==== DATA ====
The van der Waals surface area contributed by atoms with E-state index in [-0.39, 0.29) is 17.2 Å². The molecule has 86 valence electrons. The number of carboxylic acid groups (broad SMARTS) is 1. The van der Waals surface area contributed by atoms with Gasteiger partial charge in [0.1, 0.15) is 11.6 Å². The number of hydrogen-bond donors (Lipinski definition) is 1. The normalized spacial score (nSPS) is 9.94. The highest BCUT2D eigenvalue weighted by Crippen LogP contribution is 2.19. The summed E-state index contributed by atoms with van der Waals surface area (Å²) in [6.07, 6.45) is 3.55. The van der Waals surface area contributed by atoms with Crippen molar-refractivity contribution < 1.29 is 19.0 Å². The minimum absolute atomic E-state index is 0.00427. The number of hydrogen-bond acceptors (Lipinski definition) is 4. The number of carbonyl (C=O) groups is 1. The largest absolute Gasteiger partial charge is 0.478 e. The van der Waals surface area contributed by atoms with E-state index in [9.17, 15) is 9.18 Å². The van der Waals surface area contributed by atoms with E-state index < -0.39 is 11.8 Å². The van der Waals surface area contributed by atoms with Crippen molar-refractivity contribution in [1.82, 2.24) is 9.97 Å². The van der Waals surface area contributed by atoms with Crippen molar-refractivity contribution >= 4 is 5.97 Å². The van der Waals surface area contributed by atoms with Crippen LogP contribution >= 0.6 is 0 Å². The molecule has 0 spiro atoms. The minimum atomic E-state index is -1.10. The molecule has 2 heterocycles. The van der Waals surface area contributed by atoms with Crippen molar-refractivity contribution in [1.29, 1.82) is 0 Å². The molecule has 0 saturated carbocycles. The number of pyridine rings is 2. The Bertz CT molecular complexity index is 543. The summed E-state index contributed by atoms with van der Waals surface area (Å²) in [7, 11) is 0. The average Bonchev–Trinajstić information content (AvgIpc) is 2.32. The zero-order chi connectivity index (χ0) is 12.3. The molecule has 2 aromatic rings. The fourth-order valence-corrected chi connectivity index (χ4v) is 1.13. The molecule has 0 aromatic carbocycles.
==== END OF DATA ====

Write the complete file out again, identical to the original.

The van der Waals surface area contributed by atoms with E-state index in [-0.39, 0.29) is 17.2 Å². The molecule has 86 valence electrons. The number of carboxylic acid groups (broad SMARTS) is 1. The van der Waals surface area contributed by atoms with Gasteiger partial charge in [0.1, 0.15) is 11.6 Å². The number of hydrogen-bond donors (Lipinski definition) is 1. The normalized spacial score (nSPS) is 9.94. The highest BCUT2D eigenvalue weighted by Crippen LogP contribution is 2.19. The summed E-state index contributed by atoms with van der Waals surface area (Å²) in [6.07, 6.45) is 3.55. The van der Waals surface area contributed by atoms with Crippen molar-refractivity contribution < 1.29 is 19.0 Å². The minimum absolute atomic E-state index is 0.00427. The number of hydrogen-bond acceptors (Lipinski definition) is 4. The number of carbonyl (C=O) groups is 1. The largest absolute Gasteiger partial charge is 0.478 e. The van der Waals surface area contributed by atoms with E-state index in [9.17, 15) is 9.18 Å². The van der Waals surface area contributed by atoms with E-state index < -0.39 is 11.8 Å². The van der Waals surface area contributed by atoms with Crippen molar-refractivity contribution in [1.82, 2.24) is 9.97 Å². The van der Waals surface area contributed by atoms with Crippen molar-refractivity contribution >= 4 is 5.97 Å². The van der Waals surface area contributed by atoms with Crippen LogP contribution >= 0.6 is 0 Å². The molecule has 0 spiro atoms. The minimum atomic E-state index is -1.10. The molecule has 2 heterocycles. The van der Waals surface area contributed by atoms with Crippen molar-refractivity contribution in [1.29, 1.82) is 0 Å². The molecule has 0 saturated carbocycles. The number of pyridine rings is 2. The Bertz CT molecular complexity index is 543. The summed E-state index contributed by atoms with van der Waals surface area (Å²) in [7, 11) is 0. The average Bonchev–Trinajstić information content (AvgIpc) is 2.32. The zero-order chi connectivity index (χ0) is 12.3. The molecule has 2 aromatic rings. The fourth-order valence-corrected chi connectivity index (χ4v) is 1.13. The molecule has 0 aromatic carbocycles.